Next time the person sitting across the table from me jokes about my tendency to finish every last bite, I will be able to defend my gut reaction to not waste food. (After I’m finished chewing, of course.)
Recent studies now quantify the water and energy costs of discarded and spoiled produce, grains, meat, and dairy.
Experts weighing in at World Water Week in Stockholm estimate that half of the irrigation water used around the world is lost to wasted food–the equivalent every year to half of Lake Victoria, Africa’s largest lake, or 365 trillion gallons (1,380 cubic kilometers).
In the U.S. alone, we throw away or waste about 30 percent of our food, or about 11 trillion gallons (40 cubic kilometers) of irrigation water, according to a report distributed at the conference on the water footprint of food waste.
This would be enough household water for nearly 300 million Americans a year, according to National Geographic water footprint calculator estimates.
“The amount of water that can be saved by reducing food waste is much larger than that saved by low-flush toilets and water-saving washing machines,” the report, published by the Stockholm International Water Institute (SIWI), states.
Food waste is largely a result of inefficient harvesting, transportation, storage, processing, and packaging. The waste tends to be highest in developed countries with large urban populations, according to SIWI.
Nearly 4,600 kilocalories of food per person a day are produced in the field worldwide, but after you account for crops fed to animals, and losses through harvesting and distribution, and at home, there are only 2,000 kilocalories of food per person a day available for consumption around the globe.
The average hamburger requires 630 gallons (2,400 liters) of water to make, when you account for the irrigation of cattle feed crops, as well as water used in production. (More support for Meatless Mondays.) A cup of coffee takes 37 gallons (140 liters) of water.
Understanding supply chain losses is critical to solving the problem, says Arjen Hoekstra, director of the Netherlands-based Water Footprint Network, the nonprofit and academic institution that pioneered the water footprint concept.
“We know relatively well how crops are produced and the water needed to produce them, but we have less data about how much ends up in our stomach,” Hoekstra told National Geographic News. “Wastes occur all over the supply chain, at the field, in transport and processing, and finally at home. The longer the chains, the more waste.”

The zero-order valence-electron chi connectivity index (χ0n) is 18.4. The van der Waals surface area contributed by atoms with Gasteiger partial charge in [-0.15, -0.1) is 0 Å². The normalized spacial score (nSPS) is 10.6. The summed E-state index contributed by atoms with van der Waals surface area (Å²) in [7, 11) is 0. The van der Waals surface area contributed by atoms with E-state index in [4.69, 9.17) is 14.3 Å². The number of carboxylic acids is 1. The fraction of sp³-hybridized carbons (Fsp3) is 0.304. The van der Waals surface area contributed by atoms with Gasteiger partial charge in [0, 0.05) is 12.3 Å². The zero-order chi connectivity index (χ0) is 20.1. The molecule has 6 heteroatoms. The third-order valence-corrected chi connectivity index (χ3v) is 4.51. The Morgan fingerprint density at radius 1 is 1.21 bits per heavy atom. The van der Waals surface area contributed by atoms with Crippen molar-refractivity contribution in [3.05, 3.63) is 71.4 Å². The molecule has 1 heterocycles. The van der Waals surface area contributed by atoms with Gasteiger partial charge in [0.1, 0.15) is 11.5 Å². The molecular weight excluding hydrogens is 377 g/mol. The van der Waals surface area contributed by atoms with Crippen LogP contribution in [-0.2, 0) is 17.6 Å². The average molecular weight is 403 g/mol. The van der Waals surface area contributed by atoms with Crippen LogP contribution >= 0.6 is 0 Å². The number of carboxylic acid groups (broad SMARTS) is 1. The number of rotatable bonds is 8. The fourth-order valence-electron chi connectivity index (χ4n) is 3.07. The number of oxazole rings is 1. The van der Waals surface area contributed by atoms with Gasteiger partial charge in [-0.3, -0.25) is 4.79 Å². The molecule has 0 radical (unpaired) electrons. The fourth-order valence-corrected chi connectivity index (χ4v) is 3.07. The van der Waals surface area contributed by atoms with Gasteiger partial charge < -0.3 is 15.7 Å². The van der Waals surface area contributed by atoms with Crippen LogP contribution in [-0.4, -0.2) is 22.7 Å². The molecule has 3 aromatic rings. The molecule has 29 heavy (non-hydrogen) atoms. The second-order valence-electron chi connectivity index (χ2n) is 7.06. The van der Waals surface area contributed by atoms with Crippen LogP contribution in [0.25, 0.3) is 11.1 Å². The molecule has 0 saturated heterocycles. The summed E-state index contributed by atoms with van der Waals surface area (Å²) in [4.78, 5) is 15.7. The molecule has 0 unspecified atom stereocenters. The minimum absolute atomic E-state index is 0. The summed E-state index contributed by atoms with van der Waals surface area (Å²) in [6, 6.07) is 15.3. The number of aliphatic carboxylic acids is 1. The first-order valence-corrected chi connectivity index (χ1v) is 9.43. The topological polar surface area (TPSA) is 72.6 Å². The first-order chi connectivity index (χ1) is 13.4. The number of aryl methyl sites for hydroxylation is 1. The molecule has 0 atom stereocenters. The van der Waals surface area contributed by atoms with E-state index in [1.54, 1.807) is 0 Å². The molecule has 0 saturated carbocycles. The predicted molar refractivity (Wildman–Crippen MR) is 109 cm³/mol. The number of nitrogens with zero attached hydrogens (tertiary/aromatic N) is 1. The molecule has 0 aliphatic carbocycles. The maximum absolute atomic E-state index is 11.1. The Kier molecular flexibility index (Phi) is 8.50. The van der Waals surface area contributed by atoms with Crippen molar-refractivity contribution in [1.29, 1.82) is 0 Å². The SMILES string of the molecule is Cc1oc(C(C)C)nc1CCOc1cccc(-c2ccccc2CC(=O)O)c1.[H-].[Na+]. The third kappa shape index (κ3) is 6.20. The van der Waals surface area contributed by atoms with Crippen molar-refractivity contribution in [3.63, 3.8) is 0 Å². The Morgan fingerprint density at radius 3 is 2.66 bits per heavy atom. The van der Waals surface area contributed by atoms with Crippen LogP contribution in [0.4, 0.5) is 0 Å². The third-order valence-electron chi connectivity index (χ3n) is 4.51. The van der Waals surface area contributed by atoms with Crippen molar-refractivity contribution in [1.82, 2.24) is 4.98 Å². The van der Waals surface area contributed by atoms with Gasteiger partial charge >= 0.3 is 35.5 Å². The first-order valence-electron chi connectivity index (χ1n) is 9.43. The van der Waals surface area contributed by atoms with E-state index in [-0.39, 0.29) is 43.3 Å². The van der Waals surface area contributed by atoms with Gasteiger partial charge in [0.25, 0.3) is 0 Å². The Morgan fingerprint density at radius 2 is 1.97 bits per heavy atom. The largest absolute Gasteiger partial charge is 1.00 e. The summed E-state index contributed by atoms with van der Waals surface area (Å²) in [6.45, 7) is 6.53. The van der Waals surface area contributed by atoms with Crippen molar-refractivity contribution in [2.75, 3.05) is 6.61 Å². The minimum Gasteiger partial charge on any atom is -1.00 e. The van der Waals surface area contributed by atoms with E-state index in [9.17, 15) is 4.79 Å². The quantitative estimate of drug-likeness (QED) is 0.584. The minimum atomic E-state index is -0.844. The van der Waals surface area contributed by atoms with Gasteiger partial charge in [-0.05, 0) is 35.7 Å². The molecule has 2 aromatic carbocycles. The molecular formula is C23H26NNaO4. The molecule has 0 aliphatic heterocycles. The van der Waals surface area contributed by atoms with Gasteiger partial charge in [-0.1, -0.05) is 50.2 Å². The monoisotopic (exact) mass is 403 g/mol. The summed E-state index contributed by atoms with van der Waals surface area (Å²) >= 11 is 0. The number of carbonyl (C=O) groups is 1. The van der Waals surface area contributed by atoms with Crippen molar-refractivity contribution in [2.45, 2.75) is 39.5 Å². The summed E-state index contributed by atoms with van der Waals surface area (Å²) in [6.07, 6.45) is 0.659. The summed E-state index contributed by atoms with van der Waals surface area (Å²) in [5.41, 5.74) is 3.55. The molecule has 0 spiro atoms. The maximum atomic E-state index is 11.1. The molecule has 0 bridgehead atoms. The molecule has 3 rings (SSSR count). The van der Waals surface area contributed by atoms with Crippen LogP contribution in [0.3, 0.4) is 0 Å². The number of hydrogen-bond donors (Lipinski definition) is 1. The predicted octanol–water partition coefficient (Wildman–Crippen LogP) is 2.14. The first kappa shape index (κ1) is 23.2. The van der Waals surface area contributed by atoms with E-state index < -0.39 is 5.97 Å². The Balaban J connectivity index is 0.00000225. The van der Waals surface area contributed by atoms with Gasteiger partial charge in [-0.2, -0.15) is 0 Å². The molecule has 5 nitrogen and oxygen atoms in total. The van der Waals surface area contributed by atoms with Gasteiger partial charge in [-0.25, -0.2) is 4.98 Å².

SIWI sees opportunities for reducing waste by improving water efficiency in the field through better rainwater capture and use methods. There are also more efficient irrigation technologies that could be installed, with funding and technological assistance. The Institute also advocates for food prices that reflect the true cost of production. But the key, according to SIWI, is more awareness–among the public, farmers, and business–about water inefficiencies in agriculture, which uses 70 percent of all available freshwater, and the competition for increasingly scarce water among, farms, factories, growing cities, and the environment.
Nearly 1.4 billion people live in areas where there is not enough water to meet individual, industry, energy, and agricultural needs, according to the report.
“We need to eat in ways that save our health, ours and the environment,” 2008 Stockholm Water Prize winner John Anthony Allan said today during a World Water Week session on the future of water. Allan is the father of “virtual water,” a building block of water footprint calculations.
The energy required for food production, transportation, processing, sales, storage, and preparation was between 8,000 and 9,000 BTUs in 2007, or about 2 percent of American annual energy consumption. And 30 percent of this is thrown away with our food.
The energy footprints used in this analysis did not include energy used to pump, distribute, and treat any water used in irrigation or processing, according to co-author Michael Webber, a professor of mechanical engineering at the University of Texas-Austin’s Center for International Energy and Environmental Policy.
Tasha Eichenseher is the Environment Producer and Editor for National Geographic Digital Media. She has covered water issues for a wide range of media outlets, including E,The Environmental Magazine, Environmental Science & Technology online news, Greenwire, Green Guide, and National Geographic News.
[This post has been reformatted for Water Currents.]